I have been reading gun data since I wrote my first position paper in English 101 a lifetime ago. While a lot of facts can be disputed, one detail is inescapable: handguns are a problem. The statistics are hard to pin down but my research shows handguns are used in nearly 80% of all gun crime. They are mostly bought legally, through straw purchases, and then passed on to criminals. Furthermore, an ABC study shows that 1% of the nation’s gun stores sold 57% of the guns used in crimes. A large number of these are handguns, favored by criminals for ease-of-concealment. So what do we do?
Today my position on handguns is becoming less tolerant. I’m not ready to call for a ban, but I am willing to endorse universal registration for handguns. That means simply, if you have own a handgun, you get it registered. If you get caught with an unregistered gun, you face an unpleasant legal penalty. No troopers knocking down doors in the middle of the night. If Uncle Sam wants to do a buyback at the same time, I’d be okay with that. What I also want to see is a serious crackdown on trafficking. We have several gun trafficking lanes in the US: the South-to-North corridor being the largest. There is legislation available to aid in the interdiction of gun movement and yet the federal government has done almost nothing.
As I have noted in dozens of comments in the past week, going after assault weapons is nonsense. They account for less than 2% of all gun crime and they are no more harmless than many of the hunting rifles gun-control proponents say they want to leave alone. I am convinced that anyone supporting an AWB is either lying about their longterm goals or completely uneducated on guns. Likewise, the cops-in-schools proposal of the NRA is ridiculous. School shootings, while tragic, account for .06% of all gun deaths in the last 10 years. These two proposals are political theater, nothing more. I’m in favor of real solutions that respect gun rights while also acknowledging the realities of gun crime. I want to strongly consider ideas like microstamping ammunition, a measure which I believe has great potential. I’d like to see a much greater push for gun safety classes, perhaps even going so far as to require them in schools.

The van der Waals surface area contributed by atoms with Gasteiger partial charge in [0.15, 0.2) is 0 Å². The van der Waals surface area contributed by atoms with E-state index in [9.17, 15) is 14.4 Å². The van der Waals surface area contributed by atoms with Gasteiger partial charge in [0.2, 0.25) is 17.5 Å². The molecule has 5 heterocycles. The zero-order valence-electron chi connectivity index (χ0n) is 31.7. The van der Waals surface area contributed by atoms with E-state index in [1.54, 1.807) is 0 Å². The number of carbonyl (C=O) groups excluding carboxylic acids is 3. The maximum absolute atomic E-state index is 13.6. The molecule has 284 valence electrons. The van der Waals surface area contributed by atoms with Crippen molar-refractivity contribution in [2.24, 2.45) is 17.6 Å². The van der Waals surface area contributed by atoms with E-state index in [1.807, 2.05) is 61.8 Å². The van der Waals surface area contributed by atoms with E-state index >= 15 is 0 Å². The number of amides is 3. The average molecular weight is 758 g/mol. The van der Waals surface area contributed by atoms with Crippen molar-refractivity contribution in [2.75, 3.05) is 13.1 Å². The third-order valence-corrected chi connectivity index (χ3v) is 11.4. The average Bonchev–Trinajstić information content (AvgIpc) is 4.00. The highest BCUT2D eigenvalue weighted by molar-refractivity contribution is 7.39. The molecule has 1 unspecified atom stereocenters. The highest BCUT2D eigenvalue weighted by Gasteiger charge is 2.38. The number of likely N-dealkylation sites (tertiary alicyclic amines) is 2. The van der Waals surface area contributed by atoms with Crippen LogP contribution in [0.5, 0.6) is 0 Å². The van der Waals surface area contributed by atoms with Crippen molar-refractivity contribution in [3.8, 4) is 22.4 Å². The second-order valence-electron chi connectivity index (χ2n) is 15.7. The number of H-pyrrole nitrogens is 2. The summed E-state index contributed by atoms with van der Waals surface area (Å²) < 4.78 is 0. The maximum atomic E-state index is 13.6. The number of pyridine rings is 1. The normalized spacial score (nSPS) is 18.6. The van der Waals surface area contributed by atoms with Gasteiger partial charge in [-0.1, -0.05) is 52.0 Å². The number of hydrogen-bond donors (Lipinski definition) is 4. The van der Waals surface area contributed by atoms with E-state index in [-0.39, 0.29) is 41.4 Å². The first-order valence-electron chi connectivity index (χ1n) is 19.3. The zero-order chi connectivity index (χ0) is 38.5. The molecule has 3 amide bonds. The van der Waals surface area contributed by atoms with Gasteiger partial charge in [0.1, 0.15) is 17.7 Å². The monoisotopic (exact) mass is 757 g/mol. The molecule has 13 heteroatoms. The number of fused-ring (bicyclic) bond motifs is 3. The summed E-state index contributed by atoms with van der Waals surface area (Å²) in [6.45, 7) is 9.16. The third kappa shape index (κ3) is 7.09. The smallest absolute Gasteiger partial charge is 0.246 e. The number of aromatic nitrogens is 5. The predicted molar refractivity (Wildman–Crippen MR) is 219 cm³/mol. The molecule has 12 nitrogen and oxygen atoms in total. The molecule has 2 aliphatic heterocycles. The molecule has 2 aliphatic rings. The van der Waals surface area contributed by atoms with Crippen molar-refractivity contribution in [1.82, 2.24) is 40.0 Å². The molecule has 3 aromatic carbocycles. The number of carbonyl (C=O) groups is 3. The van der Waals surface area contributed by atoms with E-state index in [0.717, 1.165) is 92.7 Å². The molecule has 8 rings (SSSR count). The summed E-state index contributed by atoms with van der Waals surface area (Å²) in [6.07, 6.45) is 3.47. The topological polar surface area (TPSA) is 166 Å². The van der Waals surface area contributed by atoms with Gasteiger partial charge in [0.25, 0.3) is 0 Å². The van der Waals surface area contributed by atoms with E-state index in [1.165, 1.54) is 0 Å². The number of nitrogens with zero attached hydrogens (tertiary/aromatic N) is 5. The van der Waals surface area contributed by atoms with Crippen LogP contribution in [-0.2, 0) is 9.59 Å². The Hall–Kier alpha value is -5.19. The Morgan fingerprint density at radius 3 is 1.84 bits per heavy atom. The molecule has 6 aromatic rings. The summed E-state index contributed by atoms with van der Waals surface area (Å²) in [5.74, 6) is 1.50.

Hunters and gun owners have prided ourselves greatly on what we have accomplished with conservation efforts. Ducks Unlimited protects far more land than Greenpeace or the Sierra Club. So why can’t we apply our expertise to the problem of gun crime? It’s time for us to step up and be vocal. It’s time we challenge certain assumptions on both sides of the aisle. If we can’t get trafficking and handgun crime under control with registration and interdiction efforts, maybe we need to give those guns up. Or end the senseless Drug War that has made criminals feel the need for guns in the first place.
I finished this post around 11pm, the night before I headed out on another hunting trip. My truck will be packed with plenty of ammo and two guns, one of which is a handgun. I feel like a hypocrite even suggesting we might need to ban handguns someday. I like my pistol. My wife likes it too and as an old-timer once told me, “Never get rid of a gun your wife likes to shoot.” But those feelings are irrelevant. The only way to move forward on seriously reducing gun crime is to be willing to accept a reduction in my liberties if necessary. I have no doubt my libertarian friends will take me to the woodshed for that, but it’s how I have always felt. Rule of law trumps the rule of the mob. America’s gun criminals are that mob and I’m willing to trade in a little of my freedom in order to see that mob brought to an end. Founding Fathers be damned.